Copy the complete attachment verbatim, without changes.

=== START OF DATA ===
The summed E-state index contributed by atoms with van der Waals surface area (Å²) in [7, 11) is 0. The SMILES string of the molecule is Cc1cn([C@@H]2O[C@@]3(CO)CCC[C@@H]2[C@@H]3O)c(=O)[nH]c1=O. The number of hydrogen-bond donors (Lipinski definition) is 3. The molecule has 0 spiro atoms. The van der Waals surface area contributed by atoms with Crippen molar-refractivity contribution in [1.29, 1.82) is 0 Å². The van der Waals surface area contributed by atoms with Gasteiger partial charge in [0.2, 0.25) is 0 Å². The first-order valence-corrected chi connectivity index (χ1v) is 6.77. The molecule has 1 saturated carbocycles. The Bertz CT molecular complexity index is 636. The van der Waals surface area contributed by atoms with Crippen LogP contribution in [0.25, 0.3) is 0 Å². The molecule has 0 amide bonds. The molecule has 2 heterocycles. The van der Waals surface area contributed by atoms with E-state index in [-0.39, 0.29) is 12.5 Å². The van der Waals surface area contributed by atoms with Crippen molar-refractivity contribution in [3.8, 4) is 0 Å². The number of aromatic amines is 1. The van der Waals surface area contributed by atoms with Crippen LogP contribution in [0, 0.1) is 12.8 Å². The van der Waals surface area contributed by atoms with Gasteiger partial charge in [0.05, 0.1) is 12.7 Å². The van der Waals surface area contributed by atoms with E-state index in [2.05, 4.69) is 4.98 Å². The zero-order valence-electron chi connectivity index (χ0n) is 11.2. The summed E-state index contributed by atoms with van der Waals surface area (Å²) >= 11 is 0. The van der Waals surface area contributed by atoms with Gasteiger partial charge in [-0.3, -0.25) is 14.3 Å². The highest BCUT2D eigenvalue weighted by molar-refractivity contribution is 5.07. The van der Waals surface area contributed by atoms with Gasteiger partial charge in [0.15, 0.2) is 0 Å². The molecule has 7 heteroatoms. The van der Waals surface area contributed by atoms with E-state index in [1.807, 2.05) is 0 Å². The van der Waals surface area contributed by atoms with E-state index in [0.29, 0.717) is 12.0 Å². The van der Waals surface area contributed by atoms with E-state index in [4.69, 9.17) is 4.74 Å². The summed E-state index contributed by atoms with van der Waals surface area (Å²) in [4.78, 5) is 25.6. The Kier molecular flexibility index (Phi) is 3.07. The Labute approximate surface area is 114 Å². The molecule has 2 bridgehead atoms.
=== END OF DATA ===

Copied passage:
The summed E-state index contributed by atoms with van der Waals surface area (Å²) in [7, 11) is 0. The SMILES string of the molecule is Cc1cn([C@@H]2O[C@@]3(CO)CCC[C@@H]2[C@@H]3O)c(=O)[nH]c1=O. The number of hydrogen-bond donors (Lipinski definition) is 3. The molecule has 0 spiro atoms. The van der Waals surface area contributed by atoms with Crippen molar-refractivity contribution in [1.29, 1.82) is 0 Å². The van der Waals surface area contributed by atoms with Gasteiger partial charge in [0.2, 0.25) is 0 Å². The first-order valence-corrected chi connectivity index (χ1v) is 6.77. The molecule has 1 saturated carbocycles. The Bertz CT molecular complexity index is 636. The van der Waals surface area contributed by atoms with Crippen LogP contribution in [0.25, 0.3) is 0 Å². The molecule has 0 amide bonds. The molecule has 2 heterocycles. The van der Waals surface area contributed by atoms with E-state index in [-0.39, 0.29) is 12.5 Å². The van der Waals surface area contributed by atoms with Crippen molar-refractivity contribution in [3.8, 4) is 0 Å². The number of aromatic amines is 1. The van der Waals surface area contributed by atoms with Crippen LogP contribution in [0, 0.1) is 12.8 Å². The van der Waals surface area contributed by atoms with Gasteiger partial charge in [0.05, 0.1) is 12.7 Å². The van der Waals surface area contributed by atoms with E-state index in [2.05, 4.69) is 4.98 Å². The zero-order valence-electron chi connectivity index (χ0n) is 11.2. The summed E-state index contributed by atoms with van der Waals surface area (Å²) >= 11 is 0. The van der Waals surface area contributed by atoms with Gasteiger partial charge in [-0.3, -0.25) is 14.3 Å². The highest BCUT2D eigenvalue weighted by molar-refractivity contribution is 5.07. The van der Waals surface area contributed by atoms with Gasteiger partial charge in [0.15, 0.2) is 0 Å². The molecule has 7 heteroatoms. The van der Waals surface area contributed by atoms with E-state index in [1.807, 2.05) is 0 Å². The van der Waals surface area contributed by atoms with E-state index in [0.29, 0.717) is 12.0 Å². The van der Waals surface area contributed by atoms with E-state index in [4.69, 9.17) is 4.74 Å². The summed E-state index contributed by atoms with van der Waals surface area (Å²) in [4.78, 5) is 25.6. The Kier molecular flexibility index (Phi) is 3.07. The Labute approximate surface area is 114 Å². The molecule has 2 bridgehead atoms.